Archived Story

One powerful storm

Published 9:27pm Thursday, November 1, 2012

For years, forecasters have warned of the destruction that a major storm system could bring to a sizeable metropolitan area like New York City.
Those predictions came true earlier this week. Two days before Halloween, “Frankenstorm” launched its attack on states from Maryland to Maine and as far west as Michigan.
As Hurricane Sandy rolled up the east coast from the south, it ran head-on into a cold front that was moving in from the west. A full moon added a lunar tug on the tides, creating above-normal storm surge.
The result was a perfect storm system measuring over 800 miles wide with a foot of rain, two feet of snow and hurricane-force winds.
The initial damage figures are staggering, to say the least. At least 90 people have died and power outages topped eight million homes and businesses. It could be weeks or months before normalcy returns for the victims.
This super storm was so powerful that it brought two polar opposites together: Democrats and Republicans.
With his state suffering from catastrophic storm damage, New Jersey Gov. Chris Christie, a Republican, put politics aside to praise President Obama, a Democrat, for the federal government’s quick response.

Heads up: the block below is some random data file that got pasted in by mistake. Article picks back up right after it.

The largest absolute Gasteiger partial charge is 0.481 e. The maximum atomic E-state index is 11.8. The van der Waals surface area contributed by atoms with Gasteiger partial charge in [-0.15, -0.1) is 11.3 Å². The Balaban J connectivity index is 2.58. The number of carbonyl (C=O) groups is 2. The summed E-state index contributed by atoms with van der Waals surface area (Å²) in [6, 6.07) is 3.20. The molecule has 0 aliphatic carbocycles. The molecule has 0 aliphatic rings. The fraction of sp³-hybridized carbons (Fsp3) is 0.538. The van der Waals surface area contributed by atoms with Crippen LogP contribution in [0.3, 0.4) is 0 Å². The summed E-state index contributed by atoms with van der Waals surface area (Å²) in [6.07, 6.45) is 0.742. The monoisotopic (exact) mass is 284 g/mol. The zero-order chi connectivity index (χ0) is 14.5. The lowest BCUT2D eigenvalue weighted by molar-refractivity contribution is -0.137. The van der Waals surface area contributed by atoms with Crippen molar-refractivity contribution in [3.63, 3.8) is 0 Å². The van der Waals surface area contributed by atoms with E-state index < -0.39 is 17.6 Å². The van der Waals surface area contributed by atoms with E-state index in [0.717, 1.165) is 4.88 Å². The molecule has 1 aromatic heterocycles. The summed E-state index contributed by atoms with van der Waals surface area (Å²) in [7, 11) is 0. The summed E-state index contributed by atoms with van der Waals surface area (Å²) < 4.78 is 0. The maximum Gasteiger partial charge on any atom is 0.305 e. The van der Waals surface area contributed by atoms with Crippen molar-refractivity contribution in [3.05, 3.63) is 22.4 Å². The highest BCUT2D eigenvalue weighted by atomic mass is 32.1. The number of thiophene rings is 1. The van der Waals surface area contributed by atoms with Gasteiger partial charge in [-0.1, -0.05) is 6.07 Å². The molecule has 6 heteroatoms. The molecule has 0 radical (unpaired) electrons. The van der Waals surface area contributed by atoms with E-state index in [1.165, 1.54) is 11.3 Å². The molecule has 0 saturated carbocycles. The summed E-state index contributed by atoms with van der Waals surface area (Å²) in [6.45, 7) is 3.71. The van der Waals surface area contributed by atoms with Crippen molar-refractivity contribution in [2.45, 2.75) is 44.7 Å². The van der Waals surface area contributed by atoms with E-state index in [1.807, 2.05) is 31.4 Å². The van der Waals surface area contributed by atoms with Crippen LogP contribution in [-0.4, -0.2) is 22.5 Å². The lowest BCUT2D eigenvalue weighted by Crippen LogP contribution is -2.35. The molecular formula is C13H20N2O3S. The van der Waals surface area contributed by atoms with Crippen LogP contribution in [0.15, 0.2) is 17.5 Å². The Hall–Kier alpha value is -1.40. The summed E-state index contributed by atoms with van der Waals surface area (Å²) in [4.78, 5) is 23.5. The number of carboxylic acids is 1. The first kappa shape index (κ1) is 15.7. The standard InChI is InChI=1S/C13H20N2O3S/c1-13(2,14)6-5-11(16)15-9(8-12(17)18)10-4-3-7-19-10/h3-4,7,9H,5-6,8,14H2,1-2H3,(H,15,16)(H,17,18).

“The president has been all over this and he deserves great credit,” Christie, who gave the keynote address at the Republican National Convention, said. “He gave me his number at the White House and told me to call him if I needed anything.”
There is a large segment of the population that has grown tired of the stalemate in Washington, especially during an election year. As one candidate for state office told the Daily News: “The number one thing that people talk to me about is the desire to have someone work across the aisle and compromise, and it’s not just compromise, it’s seek out a solution and let the best solution rise.”
Our hope is that the lesson of this crisis will serve to inspire our leaders on all levels to seek out solutions for the best interest of this community, state and nation.

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